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www.tenants-rights.org

Tenants-rights@tenants-rights.org

Chicago, IL 60622 Hotline: (773) 292-4988

Chicago, IL 60622 Hotline: (773) 292-4988 Healthy Homes Metropolitan Tenants Organization 1180
Chicago, IL 60622 Hotline: (773) 292-4988 Healthy Homes Metropolitan Tenants Organization 1180
Healthy Homes Metropolitan Tenants Organization 1180 N. Milwaukee Avenue
Healthy
Homes
Metropolitan Tenants Organization
1180
N. Milwaukee Avenue

Cover Art by Tony Doyle

N. Milwaukee Avenue Cover Art by Tony Doyle This pamphlet sets forth your rights under
N. Milwaukee Avenue Cover Art by Tony Doyle This pamphlet sets forth your rights under

This pamphlet sets forth your rights under Chicago’s RESIDENTIAL LANDLORD AND TENANT ORDINANCE, a set of local laws that provides you with many important protections. If you live in Chicago, the Ordinance governs your tenancy unless you reside in:

An owner occupied building containing less than seven

apartments;

A

hotel, motel, inn, rooming house, or boarding house

(unless you have resided there for more than 31 days and pay rent on a monthly basis); or

A

hospital, convent, monastery, school dormitory,

temporary overnight or transitional shelter, cooperative, or

a building owned by your employer (assuming your right

to live there is conditioned upon you being employed in or

around the building).

Legal Assistance Foundation of Chicago and Metropolitan Tenants Organization - 2006

Feel free to copy this pamphlet

HEALTHY HOMES

This pamphlet describes the interconnection between the health of family living in rental housing, the laws that protect them and the steps available to protect the health of the tenant.

What is a healthy home?

A healthy home is a house or apartment that is in good condition. It is neat, clean, free of debris, rodents, and insects. There are no plumbing leaks, roof leaks, or otherwise. The appliances work. Paint is in good condition (no cracking, chipping or peeling paint). The heat, hot water and other essential services work.

What is lead poisoning?

Lead is a poison that impacts everyone, especially children ages 6 years and younger. Lead can harm brain, nerves, kidneys, digestive system, hearing and cause muscle and joint problems. Even at low levels, lead can affect cognitive abilities causing a lower IQ and learning disabilities. The effects of lead on the body and brain are irreversible.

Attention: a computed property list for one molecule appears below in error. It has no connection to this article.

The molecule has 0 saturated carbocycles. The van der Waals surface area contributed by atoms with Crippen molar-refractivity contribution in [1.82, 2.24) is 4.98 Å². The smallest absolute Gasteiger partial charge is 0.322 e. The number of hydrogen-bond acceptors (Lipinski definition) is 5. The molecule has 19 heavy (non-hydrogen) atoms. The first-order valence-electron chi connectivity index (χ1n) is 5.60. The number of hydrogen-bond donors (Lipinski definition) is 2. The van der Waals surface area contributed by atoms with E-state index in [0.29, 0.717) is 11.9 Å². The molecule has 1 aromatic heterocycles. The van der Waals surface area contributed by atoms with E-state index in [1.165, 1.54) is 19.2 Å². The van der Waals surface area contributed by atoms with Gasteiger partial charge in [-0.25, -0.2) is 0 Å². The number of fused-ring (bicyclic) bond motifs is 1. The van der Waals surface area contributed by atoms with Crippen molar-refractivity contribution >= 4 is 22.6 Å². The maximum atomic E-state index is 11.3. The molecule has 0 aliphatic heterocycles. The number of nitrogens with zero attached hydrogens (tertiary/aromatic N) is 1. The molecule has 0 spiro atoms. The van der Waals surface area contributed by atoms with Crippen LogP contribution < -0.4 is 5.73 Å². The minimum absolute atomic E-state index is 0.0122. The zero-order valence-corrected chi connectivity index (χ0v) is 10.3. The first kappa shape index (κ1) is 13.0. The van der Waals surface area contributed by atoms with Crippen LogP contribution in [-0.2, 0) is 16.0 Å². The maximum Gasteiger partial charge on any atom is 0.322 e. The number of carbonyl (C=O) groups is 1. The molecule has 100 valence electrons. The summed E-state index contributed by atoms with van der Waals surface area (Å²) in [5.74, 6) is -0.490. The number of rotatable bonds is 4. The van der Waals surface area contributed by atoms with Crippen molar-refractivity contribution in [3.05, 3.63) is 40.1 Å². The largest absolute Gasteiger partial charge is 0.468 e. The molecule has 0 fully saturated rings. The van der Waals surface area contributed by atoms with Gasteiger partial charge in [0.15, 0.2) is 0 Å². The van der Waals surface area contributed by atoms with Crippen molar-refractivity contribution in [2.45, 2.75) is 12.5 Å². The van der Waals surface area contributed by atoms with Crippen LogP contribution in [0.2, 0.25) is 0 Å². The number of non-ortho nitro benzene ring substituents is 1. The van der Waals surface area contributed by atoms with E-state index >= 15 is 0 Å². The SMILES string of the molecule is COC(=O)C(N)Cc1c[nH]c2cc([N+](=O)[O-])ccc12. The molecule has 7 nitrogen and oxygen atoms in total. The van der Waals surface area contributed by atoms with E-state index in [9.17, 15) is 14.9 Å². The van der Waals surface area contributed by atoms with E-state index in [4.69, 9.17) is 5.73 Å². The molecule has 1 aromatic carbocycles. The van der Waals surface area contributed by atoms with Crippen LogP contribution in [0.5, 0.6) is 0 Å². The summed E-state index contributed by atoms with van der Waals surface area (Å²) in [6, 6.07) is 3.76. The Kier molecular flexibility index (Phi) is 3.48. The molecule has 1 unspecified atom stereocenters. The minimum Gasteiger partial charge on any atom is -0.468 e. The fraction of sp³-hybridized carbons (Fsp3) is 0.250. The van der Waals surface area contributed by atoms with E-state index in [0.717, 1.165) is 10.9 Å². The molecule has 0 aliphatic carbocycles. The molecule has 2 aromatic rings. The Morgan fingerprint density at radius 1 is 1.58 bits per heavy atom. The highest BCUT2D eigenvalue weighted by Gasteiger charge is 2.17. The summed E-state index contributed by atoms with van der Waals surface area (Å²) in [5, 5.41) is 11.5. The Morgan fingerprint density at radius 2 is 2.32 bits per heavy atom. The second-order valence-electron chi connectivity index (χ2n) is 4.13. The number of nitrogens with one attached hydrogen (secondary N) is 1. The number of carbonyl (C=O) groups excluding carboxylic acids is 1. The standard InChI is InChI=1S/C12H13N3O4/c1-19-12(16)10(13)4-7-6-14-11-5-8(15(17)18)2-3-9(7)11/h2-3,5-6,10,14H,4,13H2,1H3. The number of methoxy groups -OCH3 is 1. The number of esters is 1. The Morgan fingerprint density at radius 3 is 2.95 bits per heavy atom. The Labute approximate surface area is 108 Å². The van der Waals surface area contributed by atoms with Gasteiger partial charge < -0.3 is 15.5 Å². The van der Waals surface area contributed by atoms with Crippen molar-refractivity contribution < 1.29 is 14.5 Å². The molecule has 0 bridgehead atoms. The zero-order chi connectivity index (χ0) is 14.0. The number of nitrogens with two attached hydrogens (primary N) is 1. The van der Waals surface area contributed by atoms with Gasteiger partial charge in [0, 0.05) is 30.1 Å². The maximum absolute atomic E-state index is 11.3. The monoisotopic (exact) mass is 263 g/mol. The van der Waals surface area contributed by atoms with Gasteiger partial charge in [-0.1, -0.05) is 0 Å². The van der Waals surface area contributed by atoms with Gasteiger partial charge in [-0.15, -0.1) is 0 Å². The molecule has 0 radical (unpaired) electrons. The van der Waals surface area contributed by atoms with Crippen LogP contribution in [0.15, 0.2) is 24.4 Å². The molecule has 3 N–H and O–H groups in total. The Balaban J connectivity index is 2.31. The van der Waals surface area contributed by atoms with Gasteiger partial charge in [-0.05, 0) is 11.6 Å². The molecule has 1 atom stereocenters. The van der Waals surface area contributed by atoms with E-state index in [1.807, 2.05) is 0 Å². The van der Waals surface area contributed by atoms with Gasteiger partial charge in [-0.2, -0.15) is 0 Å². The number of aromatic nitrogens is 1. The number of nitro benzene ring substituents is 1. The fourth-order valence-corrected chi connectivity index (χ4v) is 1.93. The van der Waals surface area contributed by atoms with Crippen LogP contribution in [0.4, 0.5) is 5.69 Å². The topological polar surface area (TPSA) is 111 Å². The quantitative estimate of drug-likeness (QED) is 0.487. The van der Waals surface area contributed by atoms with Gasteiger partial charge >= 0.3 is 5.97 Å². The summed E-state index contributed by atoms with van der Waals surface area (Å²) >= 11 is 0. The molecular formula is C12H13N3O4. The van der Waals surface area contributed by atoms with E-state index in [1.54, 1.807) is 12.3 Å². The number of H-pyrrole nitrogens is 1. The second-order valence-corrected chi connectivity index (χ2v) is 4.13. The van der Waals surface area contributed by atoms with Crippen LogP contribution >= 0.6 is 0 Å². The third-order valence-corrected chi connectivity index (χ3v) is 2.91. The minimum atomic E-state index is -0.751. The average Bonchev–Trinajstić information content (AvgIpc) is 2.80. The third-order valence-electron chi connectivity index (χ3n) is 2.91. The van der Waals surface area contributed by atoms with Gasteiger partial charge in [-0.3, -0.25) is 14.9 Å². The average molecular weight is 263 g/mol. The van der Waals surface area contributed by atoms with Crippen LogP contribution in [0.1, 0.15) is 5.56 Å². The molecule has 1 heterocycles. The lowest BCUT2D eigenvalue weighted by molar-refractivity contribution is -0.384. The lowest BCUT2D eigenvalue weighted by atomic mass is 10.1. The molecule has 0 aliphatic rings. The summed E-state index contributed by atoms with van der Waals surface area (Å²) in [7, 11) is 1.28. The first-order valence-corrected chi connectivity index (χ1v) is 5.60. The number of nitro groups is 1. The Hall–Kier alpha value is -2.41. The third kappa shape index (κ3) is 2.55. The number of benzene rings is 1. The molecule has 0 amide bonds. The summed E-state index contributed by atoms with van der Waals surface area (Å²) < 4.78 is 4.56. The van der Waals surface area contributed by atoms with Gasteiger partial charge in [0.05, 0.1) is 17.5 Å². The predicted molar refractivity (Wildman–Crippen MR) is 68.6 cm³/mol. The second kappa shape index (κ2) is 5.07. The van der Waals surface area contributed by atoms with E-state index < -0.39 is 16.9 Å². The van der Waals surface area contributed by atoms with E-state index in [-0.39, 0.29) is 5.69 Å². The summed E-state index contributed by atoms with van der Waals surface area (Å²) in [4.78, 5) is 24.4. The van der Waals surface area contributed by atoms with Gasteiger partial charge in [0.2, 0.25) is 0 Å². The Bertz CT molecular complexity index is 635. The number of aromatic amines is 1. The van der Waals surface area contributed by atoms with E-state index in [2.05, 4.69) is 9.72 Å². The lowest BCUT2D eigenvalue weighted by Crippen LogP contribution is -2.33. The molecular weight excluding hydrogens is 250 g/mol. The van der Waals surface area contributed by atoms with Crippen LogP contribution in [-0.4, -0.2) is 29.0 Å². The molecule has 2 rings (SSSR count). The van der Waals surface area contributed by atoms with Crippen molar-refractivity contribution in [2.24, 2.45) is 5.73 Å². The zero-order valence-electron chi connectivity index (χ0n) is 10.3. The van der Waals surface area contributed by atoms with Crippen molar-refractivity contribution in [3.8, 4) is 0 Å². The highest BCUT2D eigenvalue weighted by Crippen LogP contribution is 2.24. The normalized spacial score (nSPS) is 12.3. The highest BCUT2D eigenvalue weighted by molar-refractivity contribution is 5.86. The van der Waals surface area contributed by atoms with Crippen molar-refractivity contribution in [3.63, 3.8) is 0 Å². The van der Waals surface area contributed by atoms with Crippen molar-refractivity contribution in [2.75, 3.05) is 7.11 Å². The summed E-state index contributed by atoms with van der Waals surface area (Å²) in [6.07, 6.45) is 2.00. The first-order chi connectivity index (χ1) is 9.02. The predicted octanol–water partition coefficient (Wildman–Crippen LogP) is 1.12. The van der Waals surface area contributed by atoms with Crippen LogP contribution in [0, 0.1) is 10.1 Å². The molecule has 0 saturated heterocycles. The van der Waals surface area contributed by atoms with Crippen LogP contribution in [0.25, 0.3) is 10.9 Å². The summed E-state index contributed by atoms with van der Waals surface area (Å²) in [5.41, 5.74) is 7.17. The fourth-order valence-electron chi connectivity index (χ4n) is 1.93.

How is lead related to your home?

Lead was used in paint prior to 1978. Most homes built prior to 1978 have some lead in them. Paint made prior to 1950 was especially high in lead. The older the home is the greater the potential hazard. Paint chips are high in lead. Lead dust, not paint chips, are the main source of lead poisoning. Windows and porches are the most likely lead hazards in your home.

Are there other sources of lead around my home?

Yes, soil around your home and, in older homes, some water pipes may contain lead.

What is asthma?

Asthma is a chronic disease of the lungs that makes it very difficult to breathe. The small and medium airways swell and fill with mucus when they come into contact with certain

environmental allergens. In some cases asthma can cause death. Asthma cannot be cured but it can be controlled through medications and cleaning up your environment.

What allergens found in the home can cause asthma?

Dust mites are a common allergen that can trigger an asthma attack. Dust mites can be found in carpets, drapes, overstuffed furniture and bedding and the result of poor air sealing of windows and doors can allow outside dust into the home.

Other common household hazards that can trigger asthma attacks are:

* Leaking plumbing and roofs; water damaged areas

* Poor ventilation in bathrooms and kitchens

* Basements and crawlspaces without proper drainage or moisture control

* Infestations of cockroaches, mice and rats can cause allergic reactions

* Extreme temperature shifts, either hot or cold, can trigger asthma attacks

What can you do to protect the health of you and your family?

The most important step is to get the landlord to remove the hazard. Inform the landlord verbally and in writing of any leaks, pests, mold, severe drafts or other hazards. As a tenant you can make sure that your apartment is neat and clean. Clean the floors, window frames and sills, counter tops and other surfaces with a damp cloth using dishwashing liquid (such as Dawn).

Does the landlord have to provide heat and air-conditioning if I have asthma? The
Does the landlord have to provide heat and air-conditioning if I have asthma? The

Does the landlord have to provide heat and air-conditioning if I have asthma?

The landlord must provide heat from heat September 15 - June 1. The landlord must maintain the following minimum temperatures:

68 degrees from 8:30 am to 10:30 pm

66 degrees from 10:30 pm - 8:30 am

The landlord is not required to provide air- conditioning.

What if I have lead paint in my apartment?